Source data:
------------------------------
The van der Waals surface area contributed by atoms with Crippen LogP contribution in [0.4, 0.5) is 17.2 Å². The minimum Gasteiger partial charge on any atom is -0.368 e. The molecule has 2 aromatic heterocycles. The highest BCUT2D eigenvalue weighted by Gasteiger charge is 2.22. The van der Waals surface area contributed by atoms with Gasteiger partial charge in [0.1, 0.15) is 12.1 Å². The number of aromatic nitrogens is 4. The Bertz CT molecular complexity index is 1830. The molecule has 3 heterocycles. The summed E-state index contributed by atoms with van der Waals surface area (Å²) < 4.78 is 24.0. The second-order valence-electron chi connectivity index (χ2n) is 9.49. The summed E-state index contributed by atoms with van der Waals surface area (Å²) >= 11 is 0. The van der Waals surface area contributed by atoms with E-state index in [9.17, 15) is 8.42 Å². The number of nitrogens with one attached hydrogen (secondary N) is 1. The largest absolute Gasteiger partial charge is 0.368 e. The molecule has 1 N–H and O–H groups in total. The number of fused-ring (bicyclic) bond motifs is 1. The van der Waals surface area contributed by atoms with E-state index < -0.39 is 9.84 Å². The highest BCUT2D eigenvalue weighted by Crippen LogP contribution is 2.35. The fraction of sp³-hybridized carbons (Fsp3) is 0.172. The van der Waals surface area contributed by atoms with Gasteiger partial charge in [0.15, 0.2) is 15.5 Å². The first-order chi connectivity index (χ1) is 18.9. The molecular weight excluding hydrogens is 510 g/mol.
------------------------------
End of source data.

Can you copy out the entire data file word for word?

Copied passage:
The van der Waals surface area contributed by atoms with Crippen LogP contribution in [0.4, 0.5) is 17.2 Å². The minimum Gasteiger partial charge on any atom is -0.368 e. The molecule has 2 aromatic heterocycles. The highest BCUT2D eigenvalue weighted by Gasteiger charge is 2.22. The van der Waals surface area contributed by atoms with Gasteiger partial charge in [0.1, 0.15) is 12.1 Å². The number of aromatic nitrogens is 4. The Bertz CT molecular complexity index is 1830. The molecule has 3 heterocycles. The summed E-state index contributed by atoms with van der Waals surface area (Å²) < 4.78 is 24.0. The second-order valence-electron chi connectivity index (χ2n) is 9.49. The summed E-state index contributed by atoms with van der Waals surface area (Å²) >= 11 is 0. The van der Waals surface area contributed by atoms with E-state index in [9.17, 15) is 8.42 Å². The number of nitrogens with one attached hydrogen (secondary N) is 1. The largest absolute Gasteiger partial charge is 0.368 e. The molecule has 1 N–H and O–H groups in total. The number of fused-ring (bicyclic) bond motifs is 1. The van der Waals surface area contributed by atoms with E-state index < -0.39 is 9.84 Å². The highest BCUT2D eigenvalue weighted by Crippen LogP contribution is 2.35. The fraction of sp³-hybridized carbons (Fsp3) is 0.172. The van der Waals surface area contributed by atoms with Gasteiger partial charge in [0.15, 0.2) is 15.5 Å². The first-order chi connectivity index (χ1) is 18.9. The molecular weight excluding hydrogens is 510 g/mol.